Cell tower gets rise out of Chappy residents

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This AT&T map illustrates expected wireless coverage from the temporary monopole antenna. Areas shown in white are those with the weakest signal.

The AT&T proposal to replace the existing temporary cell tower at 14 Sampson Ave. on Chappaquiddick with a permanent structure faces strong opposition from the community.

At an Edgartown planning board meeting Tuesday, residents stood by their claims that the tower interferes with the Island’s natural aesthetic, but some also expressed health and safety concerns.

The Strayton family lives in the neighborhood where the cell tower stands, and says the base station is located less than 200 feet from their front door. They live among other residents who are concerned about radiation waves, considering the proximity of the cell tower to their homes.

“This is not a question of whether a pole will appear on the 14 Sampson Ave. property,” AT&T representative Brian Grossman said. “We know the answer to that question.”

The proposal includes a 115-foot monopole with antennas and any associated radio communications.

Mr. Grossman pointed out there are no plans to move the existing temporary tower, so if the town elected to place the tower in another location, it doubles the amount of towers on Chappaquiddick. Verizon is also seeking to use the tower, assuming the proposal moves forward.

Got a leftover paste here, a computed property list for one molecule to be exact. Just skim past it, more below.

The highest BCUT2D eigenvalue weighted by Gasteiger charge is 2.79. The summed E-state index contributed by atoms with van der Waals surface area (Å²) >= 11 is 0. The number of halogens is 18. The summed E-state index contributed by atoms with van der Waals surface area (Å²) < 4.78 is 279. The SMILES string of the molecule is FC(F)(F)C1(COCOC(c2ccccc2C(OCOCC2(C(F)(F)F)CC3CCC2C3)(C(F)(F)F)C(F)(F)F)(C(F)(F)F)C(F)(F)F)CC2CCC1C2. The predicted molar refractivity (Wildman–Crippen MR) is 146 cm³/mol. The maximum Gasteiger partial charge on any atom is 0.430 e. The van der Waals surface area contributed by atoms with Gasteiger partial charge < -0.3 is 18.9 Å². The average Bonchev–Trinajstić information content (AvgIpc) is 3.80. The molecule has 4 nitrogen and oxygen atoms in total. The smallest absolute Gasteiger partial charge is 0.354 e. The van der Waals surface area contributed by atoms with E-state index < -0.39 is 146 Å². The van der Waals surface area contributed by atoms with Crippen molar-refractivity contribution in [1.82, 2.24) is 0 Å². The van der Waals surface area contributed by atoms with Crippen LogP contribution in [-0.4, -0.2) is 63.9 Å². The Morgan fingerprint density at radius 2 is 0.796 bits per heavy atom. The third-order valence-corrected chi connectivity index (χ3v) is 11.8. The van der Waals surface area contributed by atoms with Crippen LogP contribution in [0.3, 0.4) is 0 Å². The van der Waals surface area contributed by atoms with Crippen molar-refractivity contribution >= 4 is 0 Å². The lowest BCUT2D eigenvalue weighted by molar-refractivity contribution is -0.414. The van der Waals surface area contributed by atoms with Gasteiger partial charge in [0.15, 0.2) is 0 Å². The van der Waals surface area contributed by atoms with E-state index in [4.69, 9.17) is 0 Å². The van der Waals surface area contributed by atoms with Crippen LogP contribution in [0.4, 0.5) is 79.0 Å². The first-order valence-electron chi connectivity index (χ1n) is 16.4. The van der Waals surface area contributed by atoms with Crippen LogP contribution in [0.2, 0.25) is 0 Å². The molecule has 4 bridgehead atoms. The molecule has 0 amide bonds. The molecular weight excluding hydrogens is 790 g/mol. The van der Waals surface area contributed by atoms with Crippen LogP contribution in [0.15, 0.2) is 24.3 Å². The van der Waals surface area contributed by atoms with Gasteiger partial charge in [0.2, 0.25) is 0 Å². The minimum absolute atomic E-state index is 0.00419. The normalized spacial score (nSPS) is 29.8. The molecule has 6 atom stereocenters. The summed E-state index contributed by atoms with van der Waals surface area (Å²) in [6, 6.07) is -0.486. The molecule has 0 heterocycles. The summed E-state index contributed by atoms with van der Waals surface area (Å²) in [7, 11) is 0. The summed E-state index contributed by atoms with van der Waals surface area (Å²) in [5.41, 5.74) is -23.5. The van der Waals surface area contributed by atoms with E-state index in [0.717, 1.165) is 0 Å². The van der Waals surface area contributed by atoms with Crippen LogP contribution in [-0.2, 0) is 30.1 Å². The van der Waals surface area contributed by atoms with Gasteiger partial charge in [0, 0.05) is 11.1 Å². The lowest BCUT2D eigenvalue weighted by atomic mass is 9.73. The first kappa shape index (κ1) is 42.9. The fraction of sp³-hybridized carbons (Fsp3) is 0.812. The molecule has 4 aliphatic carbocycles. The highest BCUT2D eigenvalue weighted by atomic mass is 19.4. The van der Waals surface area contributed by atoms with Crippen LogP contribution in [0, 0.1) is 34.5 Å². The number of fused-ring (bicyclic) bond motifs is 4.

Planning board member Robert M. Cavallo said the Edgartown planning board received about 80 letters about the tower issue, but only had the opportunity to read one into the record, by Roger Becker, president of Chappaquiddick Island Association. His letter suggested keeping the temporary tower.

“In terms of emergency, safety service, is there going to be any difference in terms of getting ahold of 911 or calling policemen?” Mr. Becker asked.

Mr. Cavallo asked the mass of community members who attended the hearing if they had written a letter, not to speak for the sake of time.

“I think that’s unconstitutional,” resident Dana Strayton said. Mrs. Strayton and her husband Rob said they represent their community because some fear repercussions from speaking out.

The planning board closed the hearing and referred the issue to the Martha’s Vineyard Commission.